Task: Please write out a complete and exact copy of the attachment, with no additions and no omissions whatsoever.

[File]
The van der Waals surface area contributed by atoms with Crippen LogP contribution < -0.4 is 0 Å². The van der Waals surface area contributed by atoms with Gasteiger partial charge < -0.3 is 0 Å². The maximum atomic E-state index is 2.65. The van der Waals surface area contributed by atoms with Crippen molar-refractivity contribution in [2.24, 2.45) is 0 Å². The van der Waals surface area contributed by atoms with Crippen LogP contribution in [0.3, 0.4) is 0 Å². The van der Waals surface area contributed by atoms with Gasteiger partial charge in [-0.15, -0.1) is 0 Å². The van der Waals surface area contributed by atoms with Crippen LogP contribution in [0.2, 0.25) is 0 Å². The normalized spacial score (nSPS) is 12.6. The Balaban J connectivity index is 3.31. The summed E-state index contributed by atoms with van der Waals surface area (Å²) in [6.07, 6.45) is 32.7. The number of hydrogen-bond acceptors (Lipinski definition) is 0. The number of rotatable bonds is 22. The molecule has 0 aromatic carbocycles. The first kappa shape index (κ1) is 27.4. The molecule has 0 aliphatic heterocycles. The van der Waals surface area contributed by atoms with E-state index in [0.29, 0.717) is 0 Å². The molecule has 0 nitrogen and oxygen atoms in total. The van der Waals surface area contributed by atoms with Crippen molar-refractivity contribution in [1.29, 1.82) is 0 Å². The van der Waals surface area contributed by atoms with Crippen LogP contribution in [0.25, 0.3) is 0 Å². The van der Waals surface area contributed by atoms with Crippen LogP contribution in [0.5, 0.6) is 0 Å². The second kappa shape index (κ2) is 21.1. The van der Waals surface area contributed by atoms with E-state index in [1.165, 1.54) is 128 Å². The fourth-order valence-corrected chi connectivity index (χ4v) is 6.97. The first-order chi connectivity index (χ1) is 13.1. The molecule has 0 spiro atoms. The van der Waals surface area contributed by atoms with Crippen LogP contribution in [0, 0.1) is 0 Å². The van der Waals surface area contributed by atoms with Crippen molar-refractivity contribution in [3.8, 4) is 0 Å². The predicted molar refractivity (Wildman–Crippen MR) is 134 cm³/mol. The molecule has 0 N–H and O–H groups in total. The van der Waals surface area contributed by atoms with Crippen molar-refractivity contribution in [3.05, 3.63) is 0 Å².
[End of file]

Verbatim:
The van der Waals surface area contributed by atoms with Crippen LogP contribution < -0.4 is 0 Å². The van der Waals surface area contributed by atoms with Gasteiger partial charge < -0.3 is 0 Å². The maximum atomic E-state index is 2.65. The van der Waals surface area contributed by atoms with Crippen molar-refractivity contribution in [2.24, 2.45) is 0 Å². The van der Waals surface area contributed by atoms with Crippen LogP contribution in [0.3, 0.4) is 0 Å². The van der Waals surface area contributed by atoms with Gasteiger partial charge in [-0.15, -0.1) is 0 Å². The van der Waals surface area contributed by atoms with Crippen LogP contribution in [0.2, 0.25) is 0 Å². The normalized spacial score (nSPS) is 12.6. The Balaban J connectivity index is 3.31. The summed E-state index contributed by atoms with van der Waals surface area (Å²) in [6.07, 6.45) is 32.7. The number of hydrogen-bond acceptors (Lipinski definition) is 0. The number of rotatable bonds is 22. The molecule has 0 aromatic carbocycles. The first kappa shape index (κ1) is 27.4. The molecule has 0 aliphatic heterocycles. The van der Waals surface area contributed by atoms with E-state index in [0.29, 0.717) is 0 Å². The molecule has 0 nitrogen and oxygen atoms in total. The van der Waals surface area contributed by atoms with Crippen molar-refractivity contribution in [1.29, 1.82) is 0 Å². The van der Waals surface area contributed by atoms with Crippen LogP contribution in [0.25, 0.3) is 0 Å². The van der Waals surface area contributed by atoms with Crippen LogP contribution in [0.5, 0.6) is 0 Å². The second kappa shape index (κ2) is 21.1. The van der Waals surface area contributed by atoms with E-state index in [1.165, 1.54) is 128 Å². The fourth-order valence-corrected chi connectivity index (χ4v) is 6.97. The first-order chi connectivity index (χ1) is 13.1. The molecule has 0 spiro atoms. The van der Waals surface area contributed by atoms with Crippen LogP contribution in [0, 0.1) is 0 Å². The van der Waals surface area contributed by atoms with Crippen molar-refractivity contribution in [3.8, 4) is 0 Å². The predicted molar refractivity (Wildman–Crippen MR) is 134 cm³/mol. The molecule has 0 N–H and O–H groups in total. The van der Waals surface area contributed by atoms with Crippen molar-refractivity contribution in [3.05, 3.63) is 0 Å².